Effective communications and information management systems should be compatible, scalable, portable, resilient and redundant to support a coordinated and efficient response to a border disruption. Each stakeholder should have access to a common operating picture to perform their duties and share information with others to ensure decisions are made based on timely, relevant and accurate information.

Considerations for Communications and Information Management
Actions to Consider Questions to Consider
Establish or refine an existing regional interoperable communications network to support effective information sharing between stakeholders during a border disruption.
  • Are there existing processes and procedures for stakeholders to share information with groups and/or individuals (both regionally and locally) in real-time (including information protection processes)?
  • Are there backup systems or alternate means of communicating to stakeholders, should primary methods fail or are unavailable (i.e. communications contingency plans)?
  • What unique challenges do cross border communications present in the event of a border disruption?
  • Are current communications systems on both sides of the border interoperable with one another (i.e. systems that can communicate/interface with one another without reducing their efficacy)?
  • Do stakeholders on both sides of the border participate in regular joint-training exercises focused on the use of communications systems shared by both countries?
Identify stakeholders critical to supporting a robust communications network during a border disruption.
  • Is stakeholder contact information shared and available before and during a border disruption?
  • Who/what (company, organization, computer system, etc.) would maintain and/or "own" the contact information?
  • How would contact information for personnel and authorities deploying from outside the region be shared with stakeholders in the region?
  • Does the traffic management plan identify circumstances when it may be necessary to appoint agency liaison officers to coordinate information sharing between agencies, media outlets, and the general public?
Identify information requirements for stakeholders as well as types of information that should be reported out during a disruption.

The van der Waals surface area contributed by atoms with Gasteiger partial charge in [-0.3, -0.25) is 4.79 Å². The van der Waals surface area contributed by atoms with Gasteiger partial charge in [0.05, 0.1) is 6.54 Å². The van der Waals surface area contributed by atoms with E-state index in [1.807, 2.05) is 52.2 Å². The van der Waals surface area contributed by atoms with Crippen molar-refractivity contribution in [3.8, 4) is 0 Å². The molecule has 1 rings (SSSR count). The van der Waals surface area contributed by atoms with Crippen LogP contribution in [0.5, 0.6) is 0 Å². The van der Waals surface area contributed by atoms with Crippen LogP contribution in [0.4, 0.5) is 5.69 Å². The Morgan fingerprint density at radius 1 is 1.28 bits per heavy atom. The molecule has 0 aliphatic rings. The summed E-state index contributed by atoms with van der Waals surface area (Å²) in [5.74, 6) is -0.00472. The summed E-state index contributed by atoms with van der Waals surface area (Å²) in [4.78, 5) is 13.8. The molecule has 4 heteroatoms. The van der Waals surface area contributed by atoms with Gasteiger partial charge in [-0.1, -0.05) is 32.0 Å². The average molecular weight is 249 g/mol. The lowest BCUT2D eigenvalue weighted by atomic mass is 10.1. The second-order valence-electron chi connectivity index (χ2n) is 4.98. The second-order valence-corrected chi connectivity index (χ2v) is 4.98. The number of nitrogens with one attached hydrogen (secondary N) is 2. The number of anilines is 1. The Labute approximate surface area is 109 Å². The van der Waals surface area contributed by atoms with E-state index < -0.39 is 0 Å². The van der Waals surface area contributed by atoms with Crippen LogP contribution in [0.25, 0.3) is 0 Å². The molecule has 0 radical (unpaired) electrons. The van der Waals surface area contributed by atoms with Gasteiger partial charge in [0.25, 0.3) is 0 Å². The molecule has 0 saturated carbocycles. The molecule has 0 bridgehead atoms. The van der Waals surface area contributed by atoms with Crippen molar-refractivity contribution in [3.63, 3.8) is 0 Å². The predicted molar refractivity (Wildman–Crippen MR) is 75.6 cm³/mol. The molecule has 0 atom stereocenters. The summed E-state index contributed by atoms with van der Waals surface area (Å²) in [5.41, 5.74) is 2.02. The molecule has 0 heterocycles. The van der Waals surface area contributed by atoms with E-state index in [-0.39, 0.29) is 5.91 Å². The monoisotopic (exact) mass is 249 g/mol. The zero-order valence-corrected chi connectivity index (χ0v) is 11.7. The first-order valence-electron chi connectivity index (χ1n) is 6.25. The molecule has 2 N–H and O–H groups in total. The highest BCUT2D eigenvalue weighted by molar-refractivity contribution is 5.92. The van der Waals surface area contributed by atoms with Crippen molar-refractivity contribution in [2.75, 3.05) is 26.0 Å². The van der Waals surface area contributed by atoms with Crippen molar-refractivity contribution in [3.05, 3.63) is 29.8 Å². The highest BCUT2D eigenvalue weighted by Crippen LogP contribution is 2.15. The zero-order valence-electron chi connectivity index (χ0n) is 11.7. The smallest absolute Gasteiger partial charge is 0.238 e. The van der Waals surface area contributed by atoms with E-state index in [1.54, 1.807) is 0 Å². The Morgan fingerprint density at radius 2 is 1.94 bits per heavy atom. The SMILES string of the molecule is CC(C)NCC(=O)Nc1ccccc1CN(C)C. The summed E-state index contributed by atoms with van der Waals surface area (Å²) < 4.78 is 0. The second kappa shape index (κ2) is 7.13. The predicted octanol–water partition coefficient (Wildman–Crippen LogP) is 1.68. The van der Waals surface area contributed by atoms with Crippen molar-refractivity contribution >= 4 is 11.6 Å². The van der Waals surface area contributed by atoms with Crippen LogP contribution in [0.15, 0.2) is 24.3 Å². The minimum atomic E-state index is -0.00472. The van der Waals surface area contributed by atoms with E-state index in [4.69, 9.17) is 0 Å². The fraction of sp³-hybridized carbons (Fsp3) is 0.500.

• Do law enforcement personnel require specific information to manage traffic (e.g. information about length of delays, diversion routes, or heightened security measures)?
  • If governments, CBP and/or CBSA establish priorities for specific trade commodities, who would they share that information with to ensure those goods are sent to the border for processing first?
  • During an incident, are stakeholders required or encouraged to participate in regular situational awareness briefings with other stakeholders, either through conference calls or other forms of media?
  • Are there formal reporting requirements for stakeholders (e.g. hourly briefs, conference calls, situational awareness bulletins, etc.)?
  • Do stakeholders require information about potentially dangerous goods being transported across the border?
Establish or ensure existing information systems/media outlets can inform motorists and carriers of traffic conditions at and near border crossings. Possible information systems could include:
  • Television/Radio
  • Dynamic road signs
  • Websites
  • Toll-free phone numbers
  • Email and text messages
  • Social media
  • Who is responsible for developing and communicating information to motorists and carriers? Is there a process to share information and instructions with commercial shippers and customs brokers?
  • Are there backup systems or alternate means of communication sharing methods to push information to motorists, commercial shippers and customs brokers should primary methods fail or are unavailable?
  • Do the stakeholders implementing procedures at the border that will delay traffic have a process for communicating likely delays with those that share that information with motorists and carriers?
  • What relationships do stakeholders need to establish with local media (radio stations, news networks, etc.) in order to ensure consistent, accurate, and timely information reaches affected motorists and carriers?
  • How do you effectively communicate so that motorists and carriers follow instructions?

Resource Management:

Resource management encompasses all on-the-ground operations, including the personnel, equipment and other supplies needed to divert, stage, prioritize and inspect traffic as it approaches the border, if a situation warrants such actions. Each region should define, identify, and make available, the resources it needs in order to effectively manage the challenges presented by a border disruption.